So, unless you run a successful major league sports franchise that sells-out all of its games, you can’t make an observation about the Yankees not selling/filling the seats closest to the field in the new stadium? False. I, The Honorable Congressman Mondesi, am qualified to make that observation. Anyone is, really.

      “the bigger problem is Cashman putting together his team of geriatrics and AAAA players”

      According to ESPN, 11 teams are older than the Yankees, on average, including the Phillies, Dodgers, Angels, Red Sox, Blue jays and Mets. The Yanks have the same average age as the Devil Rays. And that’s all probably not even accurate since the Yanks have called up some younger players as injury fill-ins.

      The rest, I’m not even going to bother too much with. Maybe just some random thoughts/responses: It’s April 26. Bullpens are notoriously volatile, and the Yankees had a very good bullpen in 2008. It’s April 26. The Mariners don’t have a good first baseman, they currently have Russell Branyan and Mike Sweeney on the DL. The Yankees have Mark Teixeira at first base. It’s April 26.

      • Arod, all the time

        Claiming that the Yankees are a young team, mostly because their bullpen’s average age is 17.5, is hardly a reasonable statement. Most teams – those with strong bullpens – favor experience with those spots.

        • http://mantisfists.files.wordpress.com/2008/10/julius-carry-aka-shonuff.jpg The Honorable Congressman Mondesi

          Ok… Except I didn’t claim the Yankees are “a young team.” I took issue with calling them “geriatric” by giving evidence that their average age is a bit older than average but certainly not particularly old, relative to the rest of MLB, and I provided examples of teams that are older, on average (and are quite successful). I fail to see how that’s not a reasonable response.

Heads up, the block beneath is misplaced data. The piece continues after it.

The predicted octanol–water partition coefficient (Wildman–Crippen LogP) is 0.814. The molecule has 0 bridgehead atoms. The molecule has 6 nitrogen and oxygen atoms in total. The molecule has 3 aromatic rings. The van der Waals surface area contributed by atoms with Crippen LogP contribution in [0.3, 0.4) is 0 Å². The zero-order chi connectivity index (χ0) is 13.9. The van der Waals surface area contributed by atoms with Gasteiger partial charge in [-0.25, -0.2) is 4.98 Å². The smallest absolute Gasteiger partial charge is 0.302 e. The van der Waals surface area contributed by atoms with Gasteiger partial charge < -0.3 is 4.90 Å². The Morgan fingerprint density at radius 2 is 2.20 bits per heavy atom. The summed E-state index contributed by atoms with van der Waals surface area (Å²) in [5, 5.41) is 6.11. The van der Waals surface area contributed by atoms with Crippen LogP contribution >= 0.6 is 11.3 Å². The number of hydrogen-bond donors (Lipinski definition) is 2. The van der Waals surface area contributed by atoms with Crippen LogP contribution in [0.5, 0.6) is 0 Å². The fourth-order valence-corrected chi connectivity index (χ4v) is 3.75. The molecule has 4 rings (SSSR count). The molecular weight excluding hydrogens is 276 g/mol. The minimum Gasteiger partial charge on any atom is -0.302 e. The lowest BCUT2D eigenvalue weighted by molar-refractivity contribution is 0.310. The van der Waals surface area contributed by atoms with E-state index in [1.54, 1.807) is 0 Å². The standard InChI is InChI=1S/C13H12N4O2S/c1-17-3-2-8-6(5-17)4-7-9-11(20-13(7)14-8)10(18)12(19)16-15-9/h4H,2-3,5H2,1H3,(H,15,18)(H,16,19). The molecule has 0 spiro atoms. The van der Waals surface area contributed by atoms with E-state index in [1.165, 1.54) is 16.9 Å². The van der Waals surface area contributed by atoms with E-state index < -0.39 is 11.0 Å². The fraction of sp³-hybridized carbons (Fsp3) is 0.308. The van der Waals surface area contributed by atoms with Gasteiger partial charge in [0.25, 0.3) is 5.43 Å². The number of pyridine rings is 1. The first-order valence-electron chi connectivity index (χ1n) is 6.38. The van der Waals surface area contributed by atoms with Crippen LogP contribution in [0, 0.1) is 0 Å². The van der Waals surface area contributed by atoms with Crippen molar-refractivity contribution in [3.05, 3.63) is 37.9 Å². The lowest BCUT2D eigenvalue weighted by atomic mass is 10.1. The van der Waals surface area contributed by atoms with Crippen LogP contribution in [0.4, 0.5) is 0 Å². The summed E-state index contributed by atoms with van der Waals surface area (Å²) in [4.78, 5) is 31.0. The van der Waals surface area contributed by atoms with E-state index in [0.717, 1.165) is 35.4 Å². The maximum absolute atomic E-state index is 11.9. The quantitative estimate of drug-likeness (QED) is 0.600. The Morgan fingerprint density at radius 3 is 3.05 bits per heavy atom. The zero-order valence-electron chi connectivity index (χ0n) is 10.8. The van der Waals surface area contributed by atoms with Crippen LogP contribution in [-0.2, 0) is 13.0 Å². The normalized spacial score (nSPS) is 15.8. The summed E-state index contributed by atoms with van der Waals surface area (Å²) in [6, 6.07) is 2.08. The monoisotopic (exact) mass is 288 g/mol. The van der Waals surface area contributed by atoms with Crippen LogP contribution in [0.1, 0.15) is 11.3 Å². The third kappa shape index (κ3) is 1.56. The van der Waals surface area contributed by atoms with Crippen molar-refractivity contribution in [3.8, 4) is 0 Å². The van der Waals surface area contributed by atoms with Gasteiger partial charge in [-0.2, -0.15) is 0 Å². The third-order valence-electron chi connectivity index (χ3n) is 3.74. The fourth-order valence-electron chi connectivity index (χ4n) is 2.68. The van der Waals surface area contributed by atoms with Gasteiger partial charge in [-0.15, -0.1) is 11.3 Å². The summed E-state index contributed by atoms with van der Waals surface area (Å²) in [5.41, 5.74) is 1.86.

• RustyJohn

        Yes they have Texiera for how many more years and both Sweeney and Branyan (who is not on the DL) are owed a combined $2.5 mil this year and are free agents next year. The 1st baseman does not block the transition of their 36 or 37 year old catcher who is coming off a bum shoulder and who can’t DH because the DH spot is filled by a left fielder with two bum knees.

        Bullpens are notoriously volatile, which is why it isn’t smart to sign Marte to a 3 year deal when he can be replaced by someone making 1/2 what he makes.

        Yes, Jeter, Damon, Matsui, Posada are spring chickens. ARod is a couple of years younger and signed for another 9 years. How many more years does Tex have on his deal? And Sabathia and Burnett are here for several more years- that’s what I call payroll fleixbility.

        Can’t wait for all those young stud prospects in AAA to fill in for Damon, Posada, Matsui and Jeter in the next year to two years. Oh yeah, there’s one prospect that might be major league ready then- maybe Cashman can fill those holes with more 6-10 year deals of free agents in their 30s.

        How many more years are you going to let Cashman, with $200 million at his disposal, assemble inferior teams and keep making excuses for the guy?

        I seem to recall the “it’s April 26” conversation occuring on April 26, 2008, April 26, 2007, April 26, 2006….those seasons turned out swimmingly too. What would Jack Z, Billy Beane or Bill SMith do with $200 million?